We expect that many applications will implement their own DAOs to connect to their data state.

Simple Connections

For a simple database setup, you can configure the DAO like you do a file DAO:

Connection cxn = /* open JDBC connection */;
try {
    JDBCRatingDAO dao = new JDBCRatingDAO(cxn, new BasicStatementFactory());
    LenskitConfiguration config = new LenskitConfiguration();
    /* additional configuration */
    LenskitRecommender rec =;
    /* do things with the recommender */
} finally {

The addComponent method registers dao in such a way that it is used to provide all the DAO interfaces it implements. This method is new in LensKit 2.1; in LensKit 2.0, use .bind(JDBCRatingDAO.class).to(dao) to achieve the same effect.

Reconfiguring Data Access

The simple connection strategy doesn’t work so well in some important situations:

  • When the model is pre-computed and saved to disk to be used by another process (e.g. the web server).
  • Web applications where you want to create a LenskitRecommender per-request from the same LenskitRecommenderEngine (the recommended strategy).

There are two primary ways to deal with this problem:

  1. Make the DAO generic get a database connection from a pool or service locator for each call to one of its methods, returning the connection when the method is finished or when the cursor it returns is closed.
  2. Use a fresh DAO object for each recommender.

The first method is doable with LensKit 2.0. The second is enabled by LensKit 2.1, and allows a great deal of flexibility in how applications build their models and reintegrate them into the running application.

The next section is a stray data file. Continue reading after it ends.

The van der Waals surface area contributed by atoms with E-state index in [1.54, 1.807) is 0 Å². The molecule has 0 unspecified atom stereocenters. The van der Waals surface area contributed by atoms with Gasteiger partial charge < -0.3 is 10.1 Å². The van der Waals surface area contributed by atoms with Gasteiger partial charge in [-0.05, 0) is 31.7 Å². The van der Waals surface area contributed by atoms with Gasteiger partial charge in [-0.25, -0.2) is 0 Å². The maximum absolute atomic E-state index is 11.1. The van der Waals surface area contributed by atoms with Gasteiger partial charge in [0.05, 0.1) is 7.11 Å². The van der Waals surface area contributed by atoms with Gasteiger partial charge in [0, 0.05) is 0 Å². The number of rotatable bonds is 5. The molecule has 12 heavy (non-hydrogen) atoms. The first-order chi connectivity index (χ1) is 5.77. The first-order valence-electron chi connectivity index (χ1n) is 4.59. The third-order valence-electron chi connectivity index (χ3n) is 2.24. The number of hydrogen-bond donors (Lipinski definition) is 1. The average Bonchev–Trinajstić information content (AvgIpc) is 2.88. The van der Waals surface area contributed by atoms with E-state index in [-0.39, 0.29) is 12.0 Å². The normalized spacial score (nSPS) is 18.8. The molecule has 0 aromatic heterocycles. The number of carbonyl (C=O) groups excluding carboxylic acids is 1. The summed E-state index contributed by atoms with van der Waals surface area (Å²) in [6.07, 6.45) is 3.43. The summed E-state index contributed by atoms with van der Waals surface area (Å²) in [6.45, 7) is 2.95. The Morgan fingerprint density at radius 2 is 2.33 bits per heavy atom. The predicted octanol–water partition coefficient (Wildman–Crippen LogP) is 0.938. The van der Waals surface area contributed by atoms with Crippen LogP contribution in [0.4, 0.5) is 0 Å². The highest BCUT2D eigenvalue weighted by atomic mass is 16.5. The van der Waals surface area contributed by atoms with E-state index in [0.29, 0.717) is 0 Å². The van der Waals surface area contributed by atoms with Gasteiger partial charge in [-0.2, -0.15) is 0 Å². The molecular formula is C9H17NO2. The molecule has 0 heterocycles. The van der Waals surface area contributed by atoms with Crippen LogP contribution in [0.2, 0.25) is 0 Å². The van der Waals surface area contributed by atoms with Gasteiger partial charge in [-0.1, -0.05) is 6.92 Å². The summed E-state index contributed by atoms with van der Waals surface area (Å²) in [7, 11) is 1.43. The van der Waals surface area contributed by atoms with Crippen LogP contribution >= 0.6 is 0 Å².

To use a fresh DAO for each recommender, you first need to build the model with the DAOs removed. To do this, use two separate LenskitConfigurations: one for the algorithm, and one for the data access. You’ll also need to use LenskitRecommenderEngineBuilder to get more control over the recommender build process. Like this:

LenskitConfiguration config = /* algorithm configuration */;
JDBCRatingDAO dao = /* create DAO */;
LenskitConfiguration dataConfig = new LenskitConfiguration();
LenskitRecommenderEngine engine =

The recommender engine is now free of the DAO. Adding the data configuration with the model disposition EXCLUDED tells LensKit to modify the recommender engine’s representation of the configuration to use placeholders instead of the actual DAO objects. This means that the engine cannot directly be used, but it can be serialized or passed around after the database connection used to build it has been closed.

To reconstitute the recommender, the easy way is to provide the data configuration to the createRecommender method. For example, you could wrap a web request handler in code like this:

Connection cxn = /* get DB connection */;
try {
    JDBCRatingDAO dao = /* create DAO */;
    LenskitConfiguration dataConfig = new LenskitConfiguration();
    LenskitRecommender rec = engine.createRecommender(dataConfig);
    /* process web request */
} finally {

This version of createRecommender mixes the provided configuration back in to the recommender engine to produce a recommender, connected to a new live connection to your data source.

Serializing to Disk

You can also serialize the DAO-free model to disk:

engine.write(new File("model.bin"));

And read it back in:

engine2 = LenskitRecommenderEngine.load(new File("model.bin"));

If you went with option (1) in the previous section, so your DAO objects obtain database connections from a pool or some other service and don’t need to be configured separately for each web request, you can re-add the DAO configuration when you load the engine. This is useful to use a different configuration when you build the modle than when you use it in production (e.g. to build models from a read-only snapshot of the database). Example:

engine2 = LenskitRecommenderEngine.newLoader()
                                  .load(new File("model.bin"));


Unfortunately, you can’t mix these two strategies, adding configuration at load time that further depends on configuration to be supplied when the recommender is created. The loaded recommender must either have no placeholders, or not be modified at all when it is loaded.